The Moon Landings Never Happened: A Case For Constructive Conversation in a World Full of Conflict and Disagreement

Drake De Long-Farmer
5 min readOct 29, 2021


Have you ever been in a conversation where you thought, “you’re joking right?” You do a mental double-take and for a second you seriously wonder if what you are hearing (or reading) is actually satire. You wonder if you are the only one in the room that isn’t getting the punch line. It is like you are sitting there and listening to someone trying to convince you that the moon landings never happened and they are doing so with complete sincerity.

In my vocation, I interact with a lot of different people from a variety of backgrounds, convictions and beliefs. Most everyone has an opinion on something with a passion driving that opinion. On some occasions, the conversation can get animated as people generally want others to see the value of that passion. The truth is, we all have values and convictions that have shaped us and drive us and we should have an avenue to share those things. How else could we learn from differing perspectives and be challenged by opposing views unless we give the opportunity to dialogue?


Differing perspectives isn’t a bad thing, and honestly, we shouldn’t be scared to get excited and animated on things we believe in and value. The issue is when a conversation leaves the grounds of respect and reason. Let me explain. If a person becomes less than charitable in the manner in which they are dialoguing or worse begins to defend something that leaves basic understandings of reality and reason at the door, then that conversation is in danger of no longer being useful or constructive (for the hearer or the speaker).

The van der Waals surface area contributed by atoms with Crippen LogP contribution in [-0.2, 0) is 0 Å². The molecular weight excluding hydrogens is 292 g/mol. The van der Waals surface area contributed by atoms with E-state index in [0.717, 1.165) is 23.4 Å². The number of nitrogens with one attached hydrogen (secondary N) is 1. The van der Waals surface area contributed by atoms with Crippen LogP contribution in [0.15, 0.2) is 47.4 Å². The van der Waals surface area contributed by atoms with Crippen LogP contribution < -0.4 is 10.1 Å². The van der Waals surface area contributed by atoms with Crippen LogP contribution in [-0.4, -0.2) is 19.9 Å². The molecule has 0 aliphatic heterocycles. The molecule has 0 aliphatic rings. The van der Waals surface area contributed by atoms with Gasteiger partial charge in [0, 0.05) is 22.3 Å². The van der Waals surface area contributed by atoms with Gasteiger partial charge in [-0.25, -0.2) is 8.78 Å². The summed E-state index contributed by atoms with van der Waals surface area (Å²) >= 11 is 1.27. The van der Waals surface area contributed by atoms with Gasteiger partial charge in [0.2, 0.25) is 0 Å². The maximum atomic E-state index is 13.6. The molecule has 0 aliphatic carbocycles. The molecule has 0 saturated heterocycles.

Just recently I had one of those conversations and it left much to be desired. This person made a very bold claim and more than implied that if you held anything different, your devotion to God was in question. I should have left the conversation alone, but I couldn’t help myself and I decided to poke the bear and ask some questions. Was that a mistake! The moment he got a sniff that I might even hold a differing perspective on the topic, I was bombarded with a slew of criticisms questioning my faithfulness as a pastor, my belief in the ‘plain reading of scripture’ and if my faith was truly authentic. He both left the realm of respect by attacking me as a person instead of defending his point and abandoned sound logic and reason by confusing the essentials and secondaries of truth.


As Christians, there are definitely some essentials to our faith; we call them ‘revealed truths’. These are the things that build the foundation of that faith. But there are also what is called ‘speculative truths’ that have many different perspectives and are debated. It is when we confuse these two and elevate ‘speculative truths’ to the level of ‘revealed truths’ that we go terribly wrong.

This is exactly what was happening here. This ‘gentleman’ not only confused the topic at hand, which easily fell into the category of speculative truth, but was unable to separate the two. Everything in his view of reality was black and white and should be treated as revealed truth.

The same principle can be implied to almost anything in life and how we dialogue with others on a wide variety of topics. We should have the liberty to share our deep-rooted convictions with others, challenging diverse points of view, but we must also be willing to listen, not confusing the essentials with the debated and be careful not to become so closed-minded that there is no room to grow.